What to Do with Your Past

Lots of people have suggestions about what you should do with your past.  Most ideas sound something like this:

  • Don’t bring it up; why reopen old wounds?
  • My future is ruined because of my past.
  • I keep track of how others treat me so I can do the same to them.
  • Focus on what is working, not on what is broken.
  • Don’t cry over spilt milk.
  • Suck it up.

Some of these statements have an element of truth, but ultimately every one of these approaches will take a toll on you and your relationships.

Before I was a teenager I endured some very difficult experiences (not from my family, gratefully; they are and have been wonderful).  I kept those experiences hidden for at least 8-10 years and carried the shame with me as a teenager.

When I finally let someone know what had happened, I was more relieved than I could have imagined.

Throughout the years since then, whether through friends or relatives or counselors, I have unpacked those experiences and dealt with them, each time gaining greater freedom.  Up until a week ago I felt like I had dredged all of the available wisdom and healing from those experiences.

Last week, however, God showed me something in those tough experiences that I had missed.  I was blown away at how one detail of those experiences had made its way into deep parts of my life without me even knowing it.

As soon as I realized what God was showing me I felt freedom and rest enter my soul, freedom and rest I did not know I needed.

If you are human you probably have had many painful experiences and carry around numerous wounds, some which you probably do not even know you have.

Here is my advice to you:

  • Don’t be afraid to go there.  When you air those wounds and experiences you will ultimately find healing in your present life.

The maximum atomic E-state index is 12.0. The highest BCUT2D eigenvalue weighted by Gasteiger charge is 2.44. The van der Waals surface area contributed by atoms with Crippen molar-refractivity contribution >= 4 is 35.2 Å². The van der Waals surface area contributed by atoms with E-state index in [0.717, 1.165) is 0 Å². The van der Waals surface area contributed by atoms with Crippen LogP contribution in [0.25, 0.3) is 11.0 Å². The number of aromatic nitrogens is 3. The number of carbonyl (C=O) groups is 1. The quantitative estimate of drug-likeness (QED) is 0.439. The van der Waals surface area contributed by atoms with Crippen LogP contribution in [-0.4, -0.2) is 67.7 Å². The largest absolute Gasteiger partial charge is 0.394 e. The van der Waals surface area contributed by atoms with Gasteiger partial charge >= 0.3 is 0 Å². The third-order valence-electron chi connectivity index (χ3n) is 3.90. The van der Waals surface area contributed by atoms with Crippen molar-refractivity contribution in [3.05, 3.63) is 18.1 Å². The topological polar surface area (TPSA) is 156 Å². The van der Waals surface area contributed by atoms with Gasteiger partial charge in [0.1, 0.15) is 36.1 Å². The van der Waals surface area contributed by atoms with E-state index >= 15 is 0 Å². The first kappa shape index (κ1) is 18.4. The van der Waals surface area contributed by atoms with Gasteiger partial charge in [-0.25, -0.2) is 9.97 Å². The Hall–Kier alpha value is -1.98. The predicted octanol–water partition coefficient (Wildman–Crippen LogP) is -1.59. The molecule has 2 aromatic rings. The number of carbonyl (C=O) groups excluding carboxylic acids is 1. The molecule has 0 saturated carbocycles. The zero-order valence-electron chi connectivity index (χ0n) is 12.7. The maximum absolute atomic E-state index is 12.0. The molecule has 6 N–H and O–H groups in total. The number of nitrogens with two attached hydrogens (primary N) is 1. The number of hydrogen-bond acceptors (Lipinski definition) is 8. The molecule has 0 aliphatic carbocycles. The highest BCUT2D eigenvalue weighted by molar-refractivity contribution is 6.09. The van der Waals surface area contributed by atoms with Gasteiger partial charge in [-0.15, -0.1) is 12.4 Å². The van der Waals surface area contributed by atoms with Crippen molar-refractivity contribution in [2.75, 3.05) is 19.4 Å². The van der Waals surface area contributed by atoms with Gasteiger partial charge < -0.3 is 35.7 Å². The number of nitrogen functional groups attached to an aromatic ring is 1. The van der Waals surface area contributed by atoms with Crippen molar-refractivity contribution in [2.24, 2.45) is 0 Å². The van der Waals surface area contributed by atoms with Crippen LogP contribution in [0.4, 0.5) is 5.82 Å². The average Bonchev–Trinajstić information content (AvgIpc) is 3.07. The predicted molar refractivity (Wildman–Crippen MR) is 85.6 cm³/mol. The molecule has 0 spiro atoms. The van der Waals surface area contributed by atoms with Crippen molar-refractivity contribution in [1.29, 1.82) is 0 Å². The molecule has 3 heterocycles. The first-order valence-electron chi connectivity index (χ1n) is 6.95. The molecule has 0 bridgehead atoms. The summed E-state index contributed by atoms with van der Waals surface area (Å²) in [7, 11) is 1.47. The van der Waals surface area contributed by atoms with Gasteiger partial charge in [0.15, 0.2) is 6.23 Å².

• Pray.  God will shepherd you through your past if you let him.  Remember that he was betrayed and mistreated beyond our comprehension, yet he was able to rise to a completely new life.  You can rise, too, with his help.
  • Find a safe friend or counselor.  If you need to talk, carefully choose someone rather than talking about your pain with every person you meet.
  • Trust.  The pain of re-opening old wounds is worth it.  If you are truly looking for healing and restoration for you and your relationships, go for it.
  • Let go.  If you have done all you know to deal with your past, let it go.  This is easier said than done, I know, but with God you can do it!  If there is more to be done, God will bring you to that point at the right time.
  • Keep short accounts.  The best way to avoid a painful past to live a healthy present.  Confront issues instead of skirting them.  Forgive everyone.  Love unconditionally.

I am still learning, but God continues to prove that he can revive the tired areas and heal the broken parts in me.  I know the same is possible for you.

How have you successfully dealt with your past?  What experiences do you need to re-visit for your good or the good of those around you?

2 thoughts on “What to Do with Your Past

  1. I recently had an opportunity to face my past, and I feel like I’ve broken through the old veil and am ready to proceed to my future in a whole new way. For me that included doing personal healing through yoga, meditation, art and therapy first. Then I felt strong enough to confront my abuser and speak my truth. Once I learned more facts about my abuse I was able to let go of all the harm that was ever done to me by truly understanding on a very deep level that none of those things ever had anything to do with me. They had to do with the pain that this person was in, and their inability to perceive me as a human being, but rather seeing me as an object. I know that person is in a lot of pain, and I pray that they find the guidance they need grow through it. For me, I now feel free. And anytime the old stuff comes up, I just give it on up… I no longer need to carry that baggage.

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